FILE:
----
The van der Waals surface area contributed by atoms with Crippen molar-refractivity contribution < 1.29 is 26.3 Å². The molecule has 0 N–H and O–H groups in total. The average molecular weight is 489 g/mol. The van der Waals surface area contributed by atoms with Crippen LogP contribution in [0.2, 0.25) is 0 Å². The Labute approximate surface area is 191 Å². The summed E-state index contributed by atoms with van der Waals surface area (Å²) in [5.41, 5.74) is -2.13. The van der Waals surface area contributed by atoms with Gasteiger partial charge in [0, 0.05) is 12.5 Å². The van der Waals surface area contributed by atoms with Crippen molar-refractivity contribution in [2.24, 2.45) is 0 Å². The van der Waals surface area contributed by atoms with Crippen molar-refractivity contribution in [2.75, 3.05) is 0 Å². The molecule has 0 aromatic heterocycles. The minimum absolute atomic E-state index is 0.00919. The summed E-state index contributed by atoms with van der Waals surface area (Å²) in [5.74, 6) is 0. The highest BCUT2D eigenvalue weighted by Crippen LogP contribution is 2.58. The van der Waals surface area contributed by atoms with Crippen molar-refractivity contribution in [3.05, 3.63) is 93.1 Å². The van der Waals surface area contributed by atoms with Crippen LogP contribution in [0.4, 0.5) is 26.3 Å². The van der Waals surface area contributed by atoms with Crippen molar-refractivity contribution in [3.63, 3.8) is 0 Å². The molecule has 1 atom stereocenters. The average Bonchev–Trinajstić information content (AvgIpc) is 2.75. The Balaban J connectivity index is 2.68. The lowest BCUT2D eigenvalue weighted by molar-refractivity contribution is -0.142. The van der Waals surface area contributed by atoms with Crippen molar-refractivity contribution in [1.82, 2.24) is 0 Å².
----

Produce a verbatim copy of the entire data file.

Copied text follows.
The van der Waals surface area contributed by atoms with Crippen molar-refractivity contribution < 1.29 is 26.3 Å². The molecule has 0 N–H and O–H groups in total. The average molecular weight is 489 g/mol. The van der Waals surface area contributed by atoms with Crippen LogP contribution in [0.2, 0.25) is 0 Å². The Labute approximate surface area is 191 Å². The summed E-state index contributed by atoms with van der Waals surface area (Å²) in [5.41, 5.74) is -2.13. The van der Waals surface area contributed by atoms with Gasteiger partial charge in [0, 0.05) is 12.5 Å². The van der Waals surface area contributed by atoms with Crippen molar-refractivity contribution in [2.24, 2.45) is 0 Å². The van der Waals surface area contributed by atoms with Crippen molar-refractivity contribution in [2.75, 3.05) is 0 Å². The molecule has 0 aromatic heterocycles. The minimum absolute atomic E-state index is 0.00919. The summed E-state index contributed by atoms with van der Waals surface area (Å²) in [5.74, 6) is 0. The highest BCUT2D eigenvalue weighted by Crippen LogP contribution is 2.58. The van der Waals surface area contributed by atoms with Crippen molar-refractivity contribution in [3.05, 3.63) is 93.1 Å². The van der Waals surface area contributed by atoms with Crippen LogP contribution in [0.4, 0.5) is 26.3 Å². The van der Waals surface area contributed by atoms with Crippen molar-refractivity contribution in [3.63, 3.8) is 0 Å². The molecule has 1 atom stereocenters. The average Bonchev–Trinajstić information content (AvgIpc) is 2.75. The Balaban J connectivity index is 2.68. The lowest BCUT2D eigenvalue weighted by molar-refractivity contribution is -0.142. The van der Waals surface area contributed by atoms with Crippen molar-refractivity contribution in [1.82, 2.24) is 0 Å².